To use the principal residence exemption in the most tax-efficient way, it would be best for John and Jane to elect whichever property has increased in value the most from 2010-2015. Let’s assume that the cottage appreciated faster than their house. Upon the sale of their house, they choose to elect the principal residence exemption from 2000-2010. They owned the house for 15 years and had a gain of $175,000. This means that 10/15 of the $175,000 is tax free ($116,666), and 5/15 of the $175,000 is taxable ($58,333).

In 2020, John and Jane decide to sell their current house and their cottage. They have decided that they want to spend a couple years traveling as much as possible. They would elect the cottage as their primary residence from 2010-2015. However, they would then have to decide if they want to elect their house or their cottage as the primary residence for 2015-2020. Again, the most efficient way would be to elect the property that increased in value the most.

Consequences of Removing Principal Residence Exemption

As mentioned earlier, the principal residence exemption is one of the most widely accessed tax exemptions. The homeownership rate in Canada as of 2018 was 68.55%. Most of those people will have access to the principal residence exemption if they meet the criteria mentioned earlier.

According to StatsCan, the median net worth of $329,900 in 2019. Other sources claim that the average Canadian household has more than $1 million in total assets, even after accounting for debt.

A large portion of Canadian’s net worth is tied up in their houses. This has been exacerbated in the last two years. The average house value in Canada as of September 2021 was $686,650. The average Canadian mortgage debt, depending on the source you look at, is around $73,532 – $92,320.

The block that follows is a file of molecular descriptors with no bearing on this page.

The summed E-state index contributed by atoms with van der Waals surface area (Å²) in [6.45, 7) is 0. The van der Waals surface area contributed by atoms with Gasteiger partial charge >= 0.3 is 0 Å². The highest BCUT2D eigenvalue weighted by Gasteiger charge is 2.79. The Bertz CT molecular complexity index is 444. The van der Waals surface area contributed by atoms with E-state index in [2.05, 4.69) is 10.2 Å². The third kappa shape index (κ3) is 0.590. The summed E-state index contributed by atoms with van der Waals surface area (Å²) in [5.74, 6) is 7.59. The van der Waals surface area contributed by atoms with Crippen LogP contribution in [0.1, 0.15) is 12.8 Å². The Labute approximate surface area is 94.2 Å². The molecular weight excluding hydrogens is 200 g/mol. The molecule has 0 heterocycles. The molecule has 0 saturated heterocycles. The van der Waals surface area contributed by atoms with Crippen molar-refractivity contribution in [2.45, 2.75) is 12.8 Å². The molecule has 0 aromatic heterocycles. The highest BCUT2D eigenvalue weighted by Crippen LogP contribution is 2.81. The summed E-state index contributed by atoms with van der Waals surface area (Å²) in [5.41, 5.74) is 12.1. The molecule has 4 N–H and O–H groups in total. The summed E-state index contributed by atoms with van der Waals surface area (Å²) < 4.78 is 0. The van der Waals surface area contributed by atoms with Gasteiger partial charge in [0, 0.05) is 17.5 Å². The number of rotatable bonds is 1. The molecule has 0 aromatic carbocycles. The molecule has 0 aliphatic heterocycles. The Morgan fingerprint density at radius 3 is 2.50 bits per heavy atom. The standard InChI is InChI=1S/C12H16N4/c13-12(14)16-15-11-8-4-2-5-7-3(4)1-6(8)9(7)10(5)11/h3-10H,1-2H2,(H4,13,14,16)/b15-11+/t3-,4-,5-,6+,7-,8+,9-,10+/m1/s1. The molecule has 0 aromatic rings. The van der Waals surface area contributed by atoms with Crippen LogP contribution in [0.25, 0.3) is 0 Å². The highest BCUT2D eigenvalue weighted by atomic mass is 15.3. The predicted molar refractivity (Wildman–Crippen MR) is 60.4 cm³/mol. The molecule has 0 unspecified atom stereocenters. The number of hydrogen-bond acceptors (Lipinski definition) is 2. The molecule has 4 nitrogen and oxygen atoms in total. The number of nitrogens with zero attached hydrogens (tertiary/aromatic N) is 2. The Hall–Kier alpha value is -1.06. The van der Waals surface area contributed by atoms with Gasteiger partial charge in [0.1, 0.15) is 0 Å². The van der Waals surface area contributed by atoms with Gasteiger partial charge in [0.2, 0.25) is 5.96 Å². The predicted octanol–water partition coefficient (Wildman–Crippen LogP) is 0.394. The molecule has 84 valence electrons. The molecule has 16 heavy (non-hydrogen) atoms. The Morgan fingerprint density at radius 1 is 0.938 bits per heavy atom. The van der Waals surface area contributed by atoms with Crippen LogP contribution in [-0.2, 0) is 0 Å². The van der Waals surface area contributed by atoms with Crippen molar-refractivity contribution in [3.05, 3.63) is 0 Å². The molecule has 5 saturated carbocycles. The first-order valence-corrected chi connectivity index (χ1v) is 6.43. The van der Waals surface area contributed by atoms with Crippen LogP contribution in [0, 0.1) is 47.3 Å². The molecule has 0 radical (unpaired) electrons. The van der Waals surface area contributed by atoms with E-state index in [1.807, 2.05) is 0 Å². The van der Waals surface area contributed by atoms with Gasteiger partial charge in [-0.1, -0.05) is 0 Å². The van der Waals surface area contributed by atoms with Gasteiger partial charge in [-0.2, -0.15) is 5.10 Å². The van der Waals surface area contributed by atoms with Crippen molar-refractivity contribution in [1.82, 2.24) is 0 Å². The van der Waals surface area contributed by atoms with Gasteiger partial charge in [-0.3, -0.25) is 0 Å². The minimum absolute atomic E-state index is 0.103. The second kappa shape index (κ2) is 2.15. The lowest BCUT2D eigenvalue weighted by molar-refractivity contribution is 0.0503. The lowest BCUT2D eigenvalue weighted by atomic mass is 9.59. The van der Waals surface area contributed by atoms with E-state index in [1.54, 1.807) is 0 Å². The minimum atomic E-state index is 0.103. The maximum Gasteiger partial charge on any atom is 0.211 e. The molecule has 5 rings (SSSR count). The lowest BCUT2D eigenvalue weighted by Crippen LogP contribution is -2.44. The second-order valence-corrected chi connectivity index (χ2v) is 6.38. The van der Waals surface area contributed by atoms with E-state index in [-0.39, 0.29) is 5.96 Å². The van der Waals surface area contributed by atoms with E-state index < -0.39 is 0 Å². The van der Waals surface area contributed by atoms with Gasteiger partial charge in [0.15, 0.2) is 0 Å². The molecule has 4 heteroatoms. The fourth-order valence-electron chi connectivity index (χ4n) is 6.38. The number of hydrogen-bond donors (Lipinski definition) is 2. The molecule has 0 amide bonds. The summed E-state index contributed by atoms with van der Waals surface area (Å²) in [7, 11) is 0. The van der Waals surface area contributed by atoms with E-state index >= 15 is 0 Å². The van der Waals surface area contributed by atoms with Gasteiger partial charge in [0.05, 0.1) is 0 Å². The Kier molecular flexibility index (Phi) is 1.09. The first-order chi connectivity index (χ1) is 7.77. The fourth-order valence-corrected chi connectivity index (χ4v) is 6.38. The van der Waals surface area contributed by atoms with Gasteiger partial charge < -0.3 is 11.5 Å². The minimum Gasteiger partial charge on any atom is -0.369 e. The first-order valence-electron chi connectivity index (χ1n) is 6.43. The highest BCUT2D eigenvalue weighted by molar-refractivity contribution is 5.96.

According to those averages mentioned above, Canadians have roughly $600,000 of equity in their homes. If we assume they have $1,000,000 in assets after accounting for debt, that means 60% of their assets are in the house.

A reality for many Canadians will be that they will eventually have to sell their house to fund their retirement. If 60% of the assets that people are counting on for retirement are suddenly susceptible to capital gains tax, there will be a lot less available for income needs.

Not only will the average Canadian have fewer assets to fall back on, eliminating the principal residence exemption could increase the number of people living off government programs. It could also deflate the price of housing. A primary residence is no longer a tax-free investment so there will be fewer people looking to purchase homes.


The government has been spending and handing out money with what seems like reckless abandon. Now to make up for that, they want to increase taxes. By taking away the principal residence exemption it will likely increase the number of people reliant on government programs. It will also likely deflate the housing market. In turn with lower housing prices, people’s net worth could also take a severe hit. Therefore, limiting their assets to fall back on even further.

All in all, eliminating the principal residence exemption seems like an unwise move. But let us know your thoughts. Should the Canadian government remove the exemption? Should they modify it? Leave a comment below.

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Disclaimer: This Forbes Wealth Blog is for informational purposes only and does not constitute financial, legal, or tax advice of any kind. Please consult your legal, accounting, tax, investment, banking, and life insurance professionals to get precise advice relating to your particular situation before acting upon any strategy